If You’re Reading This It’s Too Late
Even Drake’s fans seem to be a bit confused. Is the Canadian actor/rapper’s bum-rush-released 17-track “If You’re Reading This It’s Too Late” a mix tape or an actual album? Comments surrounding the various platforms by which the collection is both streaming and being offered for sale suggest that even those who make such semantical minutiae their business don’t know the difference anymore.
That’s probably because there really isn’t one. Initially, the term mix tape referred to a collection of familiar beats, melodies and tunes granted a new interpretive mix by a DJ. Soon, they developed into lazy lingo employed to describe an “under the radar” – read “not on a major label” – release by a well-known artist.
Now, the meaning has pretty much evaporated, or at the very least, become malleable. It’s to the point where Drake can drop an album, call it a mix tape, and simultaneously get away with releasing substandard material and charging full retail price for it. If it’s deemed a great work, well, bonus. If it isn’t, well, what did you expect? It’s just a mix tape, dude.
In truth, most Drake releases have been mix tapes anyway – they largely employ beats and grooves constructed by others, atop which Drake complains about his clearly privileged lifestyle, sometimes celebrating the shallow pleasures that helped make him a star, and at other times pitching a fit about the shallowness his celebrity has apparently forced him to be surrounded by.
“If You’re Reading This...” is pretty sloppy, but as strange is it might seem, that’s a good thing; Drake’s penchant for disturbingly melodramatic narcissism can make his albums rough going, and though this new – er, whatever it is – is full of poor misunderstood me-isms, at least there’s a little room to breathe inside the loose, sometimes giddy mixes.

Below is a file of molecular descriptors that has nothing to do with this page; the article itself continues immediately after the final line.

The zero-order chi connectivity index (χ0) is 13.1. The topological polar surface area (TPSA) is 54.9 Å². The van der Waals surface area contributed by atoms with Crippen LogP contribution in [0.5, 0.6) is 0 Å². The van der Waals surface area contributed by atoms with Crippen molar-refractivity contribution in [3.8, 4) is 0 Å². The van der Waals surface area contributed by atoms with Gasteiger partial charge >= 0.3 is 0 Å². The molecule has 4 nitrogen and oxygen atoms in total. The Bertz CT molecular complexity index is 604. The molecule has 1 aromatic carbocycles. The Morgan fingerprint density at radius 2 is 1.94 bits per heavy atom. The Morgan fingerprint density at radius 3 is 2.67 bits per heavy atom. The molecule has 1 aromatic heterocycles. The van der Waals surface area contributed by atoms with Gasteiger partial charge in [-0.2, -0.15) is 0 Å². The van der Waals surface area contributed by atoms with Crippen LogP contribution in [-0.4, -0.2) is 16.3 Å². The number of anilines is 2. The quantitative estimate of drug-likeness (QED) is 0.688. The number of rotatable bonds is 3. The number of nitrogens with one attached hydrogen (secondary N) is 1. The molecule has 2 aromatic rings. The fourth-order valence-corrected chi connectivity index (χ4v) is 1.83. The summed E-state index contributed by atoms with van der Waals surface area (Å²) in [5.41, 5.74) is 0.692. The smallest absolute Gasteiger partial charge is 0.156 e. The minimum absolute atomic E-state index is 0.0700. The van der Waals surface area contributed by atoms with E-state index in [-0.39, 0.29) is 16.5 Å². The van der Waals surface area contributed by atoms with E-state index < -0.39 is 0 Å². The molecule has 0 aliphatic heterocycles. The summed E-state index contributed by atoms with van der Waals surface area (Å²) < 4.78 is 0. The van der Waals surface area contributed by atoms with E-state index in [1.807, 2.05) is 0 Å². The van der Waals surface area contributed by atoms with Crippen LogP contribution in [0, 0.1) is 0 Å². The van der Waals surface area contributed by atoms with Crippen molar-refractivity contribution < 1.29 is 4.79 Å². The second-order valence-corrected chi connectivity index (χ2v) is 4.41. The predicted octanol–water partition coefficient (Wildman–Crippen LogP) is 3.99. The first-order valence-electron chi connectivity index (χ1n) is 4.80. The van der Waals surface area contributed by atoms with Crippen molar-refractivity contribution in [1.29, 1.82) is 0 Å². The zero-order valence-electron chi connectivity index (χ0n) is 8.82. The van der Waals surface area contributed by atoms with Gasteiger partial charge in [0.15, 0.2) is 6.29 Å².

The problem with Drake is that he’s not a particularly fluid rapper. His rhymes are so text-heavy that they often buck against the groove in a manner that some (me) find irritating, and others celebrate as Drake’s style. If you’ve heard any of the new Kendrick Lamar, you know that personal insider-information-riddled lyrics can be made to flow and somehow sound universal in their concerns, but Drake is the polar opposite of Lamar – most of “If You’re Reading This...” finds Drake complaining about his bosses at the Cash Money label. Yes, Drake is bummed that he’s got a “Brand new Beretta, can’t wait to let it go/Walk up in my label, like, ‘Where the check, though’?”, as he makes plain via one of the album’s strongest rhymes, during “Star 67.” If you already are a fan of Drake, you probably don’t care what this thing is. It’s new Drake. Buy it, and help your hero pay for his new Beretta. Or stream the thing, and save your money for the sure-to-be-steep concert ticket prices.
– Jeff Miers
Now That’s What I Call Movies
“Classic soundtrack hits from your favorite films” is what they promise in the latest entry in the supermarket checkout anthology series that you couldn’t avoid seeing in modern America in the last couple of weeks even if you were more cold-and-snowbound than usual.
Classic? Favorite? We’ll be the judge of that.
These “Now That’s What I Call Music” hit collections are fun in their limited way of showing off the popularity of pop music. When they went to the movies this time, they give you a pre-Oscar demonstration of how music and movies sometimes married.